Workplace Bullying in California: How to Fight Back

Workplace Bullying in California: How to Fight Back

In the diverse landscape of California’s labor market, employees contribute their skills and talents to drive innovation and growth. Our state’s bustling workplaces should ideally be fertile ground for professional development and personal fulfillment, but beneath the sunshine and prosperity, a deceitful issue becomes more pressing each day: the problem of workplace bullying.

For countless individuals across California, the concept of workplace bullying is far from unknown. Hostile work environments can manifest  various bad behaviors, ranging from verbal abuse and intimidation to psychological harassment, creating detrimental experiences that not only affect an employee’s well-being but can also undermine their career progression, job satisfaction, mental health, and overall quality of life.

As labor attorneys committed to advocating for workers’ rights and dignity, we understand the gravity of the situation for victims of bullying. In today’s blog, we aim to shed some light on the prevalence of workplace bullying in California, offering insight, guidance, and actionable steps to help employees combat this sadly common problem. 

In particular, we will explore:

  • The definition of workplace bullying
  • Differences between workplace bullying and workplace harassment
  • Legal options for a victim of workplace bullying
  • How to fight back against workplace bullying in California

Experimenting harassment at your workplace? You are not alone.

The Definition Of Workplace Bullying

Workplace bullying is a persistent pattern of mistreatment or harmful behavior directed at an employee or group of employees within a professional setting, often creating a hostile work environment. It typically involves actions or words that are intended to intimidate, belittle, or undermine the target, creating a hostile and intimidating work environment. 

This behavior can take various forms, such as verbal abuse, ridicule, humiliation, exclusion, or the unjustified assignment of tasks, and it often occurs over an extended period, in the worst cases leading to full-blown worker intimidation.

Of course, workplace bullying can have detrimental effects on the well-being, mental health, and job performance of the targeted individuals, and it’s a form of workplace harassment that may not necessarily be based on characteristics protected by anti-discrimination laws, making it a complex issue to address. Legal definitions and remedies for victims of bullying in the workplace can vary by jurisdiction or state, but it is generally recognized as a harmful and unethical practice that employers in California should take steps to prevent and address.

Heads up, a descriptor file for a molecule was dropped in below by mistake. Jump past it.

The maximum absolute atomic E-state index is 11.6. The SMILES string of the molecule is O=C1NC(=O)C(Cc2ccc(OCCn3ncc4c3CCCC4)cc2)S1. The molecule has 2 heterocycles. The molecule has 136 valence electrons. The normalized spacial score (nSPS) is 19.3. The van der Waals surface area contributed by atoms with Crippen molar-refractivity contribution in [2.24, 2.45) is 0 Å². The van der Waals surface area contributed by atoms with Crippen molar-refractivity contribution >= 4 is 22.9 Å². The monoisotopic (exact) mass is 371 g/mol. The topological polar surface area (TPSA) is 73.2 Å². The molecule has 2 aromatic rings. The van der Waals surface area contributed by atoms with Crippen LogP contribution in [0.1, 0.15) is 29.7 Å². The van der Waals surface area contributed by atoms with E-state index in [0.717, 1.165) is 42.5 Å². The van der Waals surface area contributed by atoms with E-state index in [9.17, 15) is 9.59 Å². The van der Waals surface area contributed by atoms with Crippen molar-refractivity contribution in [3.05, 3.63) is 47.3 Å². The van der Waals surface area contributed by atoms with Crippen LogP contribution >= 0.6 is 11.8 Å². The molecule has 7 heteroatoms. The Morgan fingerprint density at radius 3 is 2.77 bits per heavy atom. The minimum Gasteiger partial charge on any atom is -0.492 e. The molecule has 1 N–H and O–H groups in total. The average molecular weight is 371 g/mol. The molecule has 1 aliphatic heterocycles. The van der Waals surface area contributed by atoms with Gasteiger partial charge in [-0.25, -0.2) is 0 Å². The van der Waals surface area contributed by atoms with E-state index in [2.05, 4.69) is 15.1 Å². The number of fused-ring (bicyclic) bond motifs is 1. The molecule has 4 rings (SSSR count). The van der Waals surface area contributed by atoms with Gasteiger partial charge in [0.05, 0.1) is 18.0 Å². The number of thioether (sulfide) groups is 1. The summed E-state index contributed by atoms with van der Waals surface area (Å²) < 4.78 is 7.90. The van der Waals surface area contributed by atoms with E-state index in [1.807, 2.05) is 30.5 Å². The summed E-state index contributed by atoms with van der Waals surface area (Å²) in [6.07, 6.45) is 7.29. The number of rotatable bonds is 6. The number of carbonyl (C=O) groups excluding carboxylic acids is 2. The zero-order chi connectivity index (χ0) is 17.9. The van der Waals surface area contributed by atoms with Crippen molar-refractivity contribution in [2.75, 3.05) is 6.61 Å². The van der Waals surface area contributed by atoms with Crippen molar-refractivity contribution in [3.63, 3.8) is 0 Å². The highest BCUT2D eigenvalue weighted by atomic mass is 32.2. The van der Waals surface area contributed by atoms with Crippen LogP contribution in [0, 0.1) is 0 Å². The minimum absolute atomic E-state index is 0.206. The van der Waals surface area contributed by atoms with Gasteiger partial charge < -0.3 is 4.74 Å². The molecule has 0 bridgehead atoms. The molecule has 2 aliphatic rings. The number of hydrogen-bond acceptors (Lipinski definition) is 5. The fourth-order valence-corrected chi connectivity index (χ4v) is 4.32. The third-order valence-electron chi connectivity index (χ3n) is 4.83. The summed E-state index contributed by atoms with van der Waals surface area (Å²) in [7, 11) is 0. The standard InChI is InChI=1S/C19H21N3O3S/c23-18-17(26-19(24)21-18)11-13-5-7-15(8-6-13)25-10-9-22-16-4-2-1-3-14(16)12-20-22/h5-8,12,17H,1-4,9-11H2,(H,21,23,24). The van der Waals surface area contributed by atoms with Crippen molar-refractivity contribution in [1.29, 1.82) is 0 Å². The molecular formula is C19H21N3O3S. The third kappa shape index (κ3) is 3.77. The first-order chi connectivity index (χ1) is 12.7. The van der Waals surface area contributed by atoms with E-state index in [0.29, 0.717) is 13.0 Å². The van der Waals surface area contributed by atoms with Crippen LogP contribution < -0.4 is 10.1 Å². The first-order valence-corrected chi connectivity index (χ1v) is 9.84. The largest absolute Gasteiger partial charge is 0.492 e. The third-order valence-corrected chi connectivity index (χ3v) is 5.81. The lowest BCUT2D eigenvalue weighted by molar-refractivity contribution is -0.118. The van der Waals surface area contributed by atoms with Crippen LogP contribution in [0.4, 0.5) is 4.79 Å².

workplace bullying

Differences Between Workplace Bullying and Workplace Harassment

Workplace bullying and workplace harassment are related concepts, but they have some important distinctions that employees should be aware of in order to effectively fight them back effectively. These are:

Nature of the Behavior

  • Workplace Bullying: Workplace bullying typically involves repeated, persistent, and aggressive behavior, if not downright workplace violence, aimed at an individual or group of individuals. It often includes actions that are intended to belittle, intimidate, or undermine the target, creating a hostile environment. Bullying can manifest through verbal abuse, exclusion, and humiliation, among other tactics.
  • Workplace Harassment: Workplace harassment encompasses a broader range of behaviors, which can be based on various protected characteristics such as race, gender, sexual orientation, religion, age, or disability. Certain situations, like sexual harassment, include unwelcome conducts, comments, or actions that create a hostile or intimidating work environment based on these protected characteristics.


  • Workplace Bullying: Bullying may not necessarily be tied to specific protected characteristics and can sometimes be driven by personal conflicts, power imbalances, or a general desire to control or undermine others.
  • Workplace Harassment: Harassment is typically motivated by the victim’s membership in a protected class and seeks to discriminate against or mistreat them based on these characteristics.

Legal Protections

  • Workplace Bullying: While workplace bullying is harmful and unethical, it may not always fall under specific legal protections in all jurisdictions. Laws that address bullying directly are less common, and addressing it may require relying on more general workplace safety and anti-discrimination laws.
  • Workplace Harassment: Workplace harassment is often covered by anti-discrimination and anti-harassment laws, which provide legal protections for individuals who experience harassment based on their protected characteristics. Victims of harassment may have clearer legal avenues to seek justice.

It’s important to note that the lines between bullying and harassment can sometimes blur, and in practice, what is labeled as bullying may also involve elements of harassment, particularly if the bullying behavior is motivated by discriminatory factors (age, gender or race, among others).

However, both workplace bullying and workplace harassment are detrimental to an employee’s physical and mental health, and the work environment, and all employers should take steps to prevent and address both issues to ensure a healthy and respectful workplace.

Legal Options For A Victim Of Workplace Bullying

California does not have a specific state law that defines workplace bullying or provides a comprehensive legal framework to address it. Instead, workplace bullying in California is often addressed through existing laws that regulate harassment, discrimination, workplace safety, and related employment issues. These laws include: